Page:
I just walked out of a CG kids movie, and I'm pissed. I couldn't stomach "Bee Movie." Why are people throwing money at people who can't write cartoons . . . like Jerry Seinfeld!

This post makes me wonder what Dreamwork's and Pixar's storyboards looks like to begin with.

And I know for a fact, that Pixar has employed a funny and inventive cartoonist: Teddy Newton. But his ideas rarely make the final cut. Brad Bird thinks his stuff is too "wild & weird." But Goddammit, it's actually fun and funny! Watch the special feature about Teddy Newton on the Iron Giant DVD and you'll see what I mean.

Anyway, thanks for this post. It really gives me hope that funny cartoons do have a method to their madness.

Emmett said...

Mr. K,

thanks for directing me to those principles posts. I am starting to remember these.

I am too much of a visual thinker, so I have to learn these principles visually, not verbally.

Nico said...

I loooove those Rip expressions. man!

John, I'll be in town next week... Kali and i were wondering about a possible hang-out on Tuesday? Email me if you want to plan somethin'!

bardhol said...

i'm humbly requestin' all you animating type folks to comehere and critique my second and latest pencil test. it was copied from the popeye short "pleased to meet cha". for my third test i'm going to try something easier; i just had to get this one out of my system.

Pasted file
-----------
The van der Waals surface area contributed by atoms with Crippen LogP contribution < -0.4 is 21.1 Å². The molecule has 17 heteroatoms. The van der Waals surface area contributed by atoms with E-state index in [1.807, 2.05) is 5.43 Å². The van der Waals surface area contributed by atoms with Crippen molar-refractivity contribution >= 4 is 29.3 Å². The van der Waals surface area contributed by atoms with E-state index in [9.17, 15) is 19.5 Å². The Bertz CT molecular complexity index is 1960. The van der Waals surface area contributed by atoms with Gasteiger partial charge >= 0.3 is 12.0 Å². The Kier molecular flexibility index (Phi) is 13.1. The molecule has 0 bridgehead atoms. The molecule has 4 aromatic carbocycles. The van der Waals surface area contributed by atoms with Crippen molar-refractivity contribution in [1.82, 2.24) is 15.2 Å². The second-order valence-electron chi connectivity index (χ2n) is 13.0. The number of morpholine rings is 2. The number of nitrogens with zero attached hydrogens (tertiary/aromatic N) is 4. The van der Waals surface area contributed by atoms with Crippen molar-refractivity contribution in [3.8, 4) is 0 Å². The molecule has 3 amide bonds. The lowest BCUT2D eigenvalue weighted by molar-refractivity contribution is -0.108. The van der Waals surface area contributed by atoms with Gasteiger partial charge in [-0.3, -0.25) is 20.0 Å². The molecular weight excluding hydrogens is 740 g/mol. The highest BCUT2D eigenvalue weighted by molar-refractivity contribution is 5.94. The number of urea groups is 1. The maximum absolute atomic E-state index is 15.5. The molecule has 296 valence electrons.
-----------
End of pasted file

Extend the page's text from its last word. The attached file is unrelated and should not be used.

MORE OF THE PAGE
chrisallison said...

Whoa this is like one of my favorite John K posts. Character layout seems to be given no consideration is most modern cartoons. Getting emotions has been hard for me because I guess I think about the broad scene rather than the specific action. But if I punctuate each emotion based on exactly what's going on, I think everything will be more clear and the progression of emotions will be easier to follow.

I love the acting posts. Keep it up!

Also would love a post on your eye theories.

akira said...

thanks for the continued layout lessons.. man i bet the animatics from most of the ripping friends looked better than the final animation! i'd definitely buy a book of layouts for a couple episodes!

lastangelman said...

waiting til pay day to express gratitude for all this.
excellent post.

Annette said...

John-
After reading this post about your Dad and his influence,and then down to the post about Kirk Douglas, I just have to tell you this story! Being a huge Ren & Stimpy fan since I was a kid, I decided to visit your studio 6 or 7 years ago. It was in Glendale, in a room upstairs! I was visiting my cousin in LA and jumped on the opportunity. Your staff let me in, and showed me around, and were surprised that someone came to visit. It was neat to see all the sketches on the board, and some Flash being created. You weren't there-but they let me peek in your office. Lo- a Kirk Douglas picture displayed on your wall! I remember that big closeup he had when Stimpy went to hollywood-and I was soooo geeked!
Now i see the REAL reason behind that photo....

Thanks!!!
Annette